GNP GROWTH MARRED BY DEPRECIATING RUPEE
SHAMSUL GHANI (firstname.lastname@example.org)
Sep 29 - Oct 12, 2008
A more than 30 per cent fall in rupee value during the last three months puts a further question mark on the real value of GNP growth which is already under scrutiny in the wake of a historically high inflation rate. The GNP growth of 20.5 per cent in FY08 is being seen more as price-based instead of output-based. Since, for the sake of uniformity, all global economic values are stated in dollar terms, our GNP growth stands to face a tough test in the years to come. While the output-based sustained real growth will take a lot of doing, the sliding rupee will understate our macroeconomic achievements. The following table gives a summarized view of our economic progress made during the last seven years.
GDP & GNP (OUTPUT AT CURRENT FACTOR COST)
Nominal GDP % Growth
Real GDP Growth
Net Factor Income
Population in million
Per Capita Income (Rs)
Dollar Exchange Rate
Per Capita income ($)
Increase in per capita (%)
Per Capita GDP (Rs)
Per Capita GDP ($)
ARE GNP / GDP REAL INDICATORS OF ECONOMIC HEALTH & LIVING STANDARDS?
Huge importance is attached to the basic macroeconomic indicators particularly GDP and GNP. While few commoners know the actual size of GDP, the easy to remember normally single-digit per cent growth is quoted in all sorts of discussions ranging from economical to political. No doubt this briefest of all brief statistics is a tell-tale sign of the health of an economy. Most critical economic ratios are shown as percentage of GDP. Many political arguments could be won on the basis of this vital indicator. For example, the average GDP growth during the 28 years of democratic rule forming part of Pakistan's political history was less than 4 per cent as against an average GDP growth of 6 per cent attained during the 33-year dictatorship era.
Saying goes that economists are more interested in economic achievements rather than the rulers under whose rule these achievements were made. Yet, these economists are baffled by the anomalies that go with these all important indicators. For example, since only values are measured, any improvement or deterioration in the product quality is not recorded. The hazardous impact on environment and lethality of the products is also not accounted for. Production of millions of cars and air-conditioners is boasted without recording the impact of their use by energy and fuel deficient economy, let alone the environmental damage that these products are known to cause. A highly developed economy may boast of producing and selling weapons worth a trillion dollar without measuring the extent of death and destruction these weapons will cause.
GDP / GNP fail to record production and sale of illegal product. Firearms produced in FATA and northern areas are the example. The huge poppy cultivation and its illegal export are not recorded in Afghanistan or US economies. Yet another important omission is black-money-based business. Undocumented cash sales made to evade income tax, GST etc. do not come under the GDP regime. It can be safely concluded that all GDP and GNP indicators are understated, the assumption being that no conscious efforts are made to overstate any data.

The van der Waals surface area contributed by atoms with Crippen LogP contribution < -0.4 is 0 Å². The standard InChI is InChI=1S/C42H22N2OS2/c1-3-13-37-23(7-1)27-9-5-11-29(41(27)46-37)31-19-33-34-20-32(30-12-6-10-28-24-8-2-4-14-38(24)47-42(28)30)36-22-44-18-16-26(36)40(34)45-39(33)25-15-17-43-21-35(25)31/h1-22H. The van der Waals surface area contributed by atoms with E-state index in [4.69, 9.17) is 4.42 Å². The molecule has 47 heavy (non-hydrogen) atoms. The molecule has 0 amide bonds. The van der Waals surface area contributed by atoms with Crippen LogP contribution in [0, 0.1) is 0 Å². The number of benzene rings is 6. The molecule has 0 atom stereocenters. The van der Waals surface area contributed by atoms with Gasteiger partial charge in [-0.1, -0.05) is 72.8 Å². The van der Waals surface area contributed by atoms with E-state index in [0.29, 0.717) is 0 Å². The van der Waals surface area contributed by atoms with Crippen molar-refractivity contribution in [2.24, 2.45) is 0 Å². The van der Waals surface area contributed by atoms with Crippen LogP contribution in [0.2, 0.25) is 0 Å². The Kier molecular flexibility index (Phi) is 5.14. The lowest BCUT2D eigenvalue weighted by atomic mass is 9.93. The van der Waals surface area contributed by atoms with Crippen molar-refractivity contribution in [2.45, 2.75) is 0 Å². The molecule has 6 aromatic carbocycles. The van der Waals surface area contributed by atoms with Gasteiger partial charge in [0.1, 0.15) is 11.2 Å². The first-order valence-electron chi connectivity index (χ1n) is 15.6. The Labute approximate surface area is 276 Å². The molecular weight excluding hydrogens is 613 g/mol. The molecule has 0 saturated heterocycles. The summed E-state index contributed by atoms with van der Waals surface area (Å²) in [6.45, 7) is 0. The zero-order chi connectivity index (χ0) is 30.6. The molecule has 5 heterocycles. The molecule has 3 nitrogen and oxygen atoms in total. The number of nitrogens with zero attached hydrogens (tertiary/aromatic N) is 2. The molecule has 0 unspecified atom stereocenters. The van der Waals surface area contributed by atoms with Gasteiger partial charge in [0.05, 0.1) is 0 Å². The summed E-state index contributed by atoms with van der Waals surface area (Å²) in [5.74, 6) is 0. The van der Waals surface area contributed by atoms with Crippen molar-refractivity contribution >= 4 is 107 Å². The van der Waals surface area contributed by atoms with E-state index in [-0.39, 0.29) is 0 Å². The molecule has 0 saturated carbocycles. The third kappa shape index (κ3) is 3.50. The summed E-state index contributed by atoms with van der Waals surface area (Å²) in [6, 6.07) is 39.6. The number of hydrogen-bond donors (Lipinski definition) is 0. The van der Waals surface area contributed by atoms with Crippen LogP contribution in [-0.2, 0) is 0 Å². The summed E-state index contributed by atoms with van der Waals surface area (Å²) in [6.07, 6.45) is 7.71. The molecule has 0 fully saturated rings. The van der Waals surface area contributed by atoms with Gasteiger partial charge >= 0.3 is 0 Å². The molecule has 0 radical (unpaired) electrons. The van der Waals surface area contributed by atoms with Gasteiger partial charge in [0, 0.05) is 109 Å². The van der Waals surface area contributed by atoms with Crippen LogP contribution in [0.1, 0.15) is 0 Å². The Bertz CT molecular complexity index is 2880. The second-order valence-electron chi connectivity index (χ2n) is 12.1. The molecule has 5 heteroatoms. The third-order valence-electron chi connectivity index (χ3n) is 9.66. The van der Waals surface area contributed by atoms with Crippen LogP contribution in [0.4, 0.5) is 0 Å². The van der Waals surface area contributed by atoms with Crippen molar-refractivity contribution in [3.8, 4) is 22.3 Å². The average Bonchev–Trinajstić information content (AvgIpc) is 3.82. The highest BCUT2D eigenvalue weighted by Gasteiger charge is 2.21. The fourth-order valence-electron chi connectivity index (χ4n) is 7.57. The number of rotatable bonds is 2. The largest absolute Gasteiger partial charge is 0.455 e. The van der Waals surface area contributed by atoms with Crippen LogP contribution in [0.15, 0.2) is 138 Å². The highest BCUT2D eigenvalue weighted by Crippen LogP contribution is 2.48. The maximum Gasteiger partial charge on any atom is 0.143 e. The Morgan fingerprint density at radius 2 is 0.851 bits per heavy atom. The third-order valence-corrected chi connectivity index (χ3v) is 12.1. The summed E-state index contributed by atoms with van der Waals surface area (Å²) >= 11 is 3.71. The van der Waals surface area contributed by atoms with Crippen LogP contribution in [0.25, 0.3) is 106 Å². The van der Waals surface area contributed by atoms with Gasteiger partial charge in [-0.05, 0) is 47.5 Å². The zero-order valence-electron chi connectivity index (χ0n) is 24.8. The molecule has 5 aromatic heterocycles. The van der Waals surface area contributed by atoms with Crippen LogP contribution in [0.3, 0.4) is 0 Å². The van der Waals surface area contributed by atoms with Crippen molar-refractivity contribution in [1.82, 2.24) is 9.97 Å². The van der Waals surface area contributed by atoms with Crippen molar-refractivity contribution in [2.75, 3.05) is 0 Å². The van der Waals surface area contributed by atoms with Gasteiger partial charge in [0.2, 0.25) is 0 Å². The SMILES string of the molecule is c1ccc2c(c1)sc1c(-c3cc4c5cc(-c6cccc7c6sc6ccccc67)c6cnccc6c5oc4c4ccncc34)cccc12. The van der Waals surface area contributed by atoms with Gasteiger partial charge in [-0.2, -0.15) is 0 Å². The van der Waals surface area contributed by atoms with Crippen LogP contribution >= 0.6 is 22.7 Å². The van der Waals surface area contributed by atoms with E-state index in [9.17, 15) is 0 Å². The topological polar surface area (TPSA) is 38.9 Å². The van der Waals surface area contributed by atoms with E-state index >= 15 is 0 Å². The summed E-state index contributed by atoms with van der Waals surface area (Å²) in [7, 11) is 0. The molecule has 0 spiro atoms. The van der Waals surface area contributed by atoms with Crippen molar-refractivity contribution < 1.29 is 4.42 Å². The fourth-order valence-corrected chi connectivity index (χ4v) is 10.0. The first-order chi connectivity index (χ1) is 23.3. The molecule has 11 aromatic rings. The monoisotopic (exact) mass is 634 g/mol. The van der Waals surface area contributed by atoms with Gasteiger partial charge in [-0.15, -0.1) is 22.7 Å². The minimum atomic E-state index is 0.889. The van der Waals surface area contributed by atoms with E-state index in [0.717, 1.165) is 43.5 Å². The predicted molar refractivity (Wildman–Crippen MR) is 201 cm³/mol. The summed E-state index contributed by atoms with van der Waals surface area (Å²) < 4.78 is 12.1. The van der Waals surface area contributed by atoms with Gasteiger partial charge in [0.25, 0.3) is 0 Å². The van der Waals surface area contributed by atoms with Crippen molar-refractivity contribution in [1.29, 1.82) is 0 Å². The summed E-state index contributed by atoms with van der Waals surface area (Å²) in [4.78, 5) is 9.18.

PER CAPITA INCOME
The dividing line between GDP and GNP is net factor income from abroad. Positive net factor income results in a higher GNP, and vice versa. During the last five years, we enjoyed a persistently healthy rise in this head of income that grew from Rs.152 billion in FY03 to Rs.234 billion in FY08. The GNP divided over the country population gives us yet another, easy to remember and important, economic indicator known as per capita income. Just to digress a bit, the average per capita income during Zia's 11-year rule was $346 which increased by 20 per cent to $415 during the 12-year BB-Nawaz eras. Finally, during the 8-year rule of Musharraf, the average per capita income increased by 71 per cent to $709.
The denominator of population is critically important as it can overstate or understate the vital economic indicator. Official population figures have always been a bone of contention for our economists. A stable foreign currency rate affords accurate reporting of per capita income in dollar terms. During the last seven years, dollar moved in a very narrow range and thus did not negatively impact the growing per capita income rate. The situation during the last three months has dramatically changed to our economic detriment. The subsequent adjustments have brought down the FY08 per capita income figure from $1085 to $1027. Viewed in terms of the current rupee value, the FY08 per capita income is reduced to a dismal $802. The irony is that the currencies of other developing economies are showing strength against dollar in the wake of a meltdown in the US economy. We are doubly disadvantaged against other world economies.
The coming years are going to be more difficult than one can imagine. Prudent economic measures to control inflation and rupee slide are required. The inflationary and exchange instability factors will have to be neutralized through output increase for which agriculture and industrial sectors will have to be given much needed impetus to boost our national income.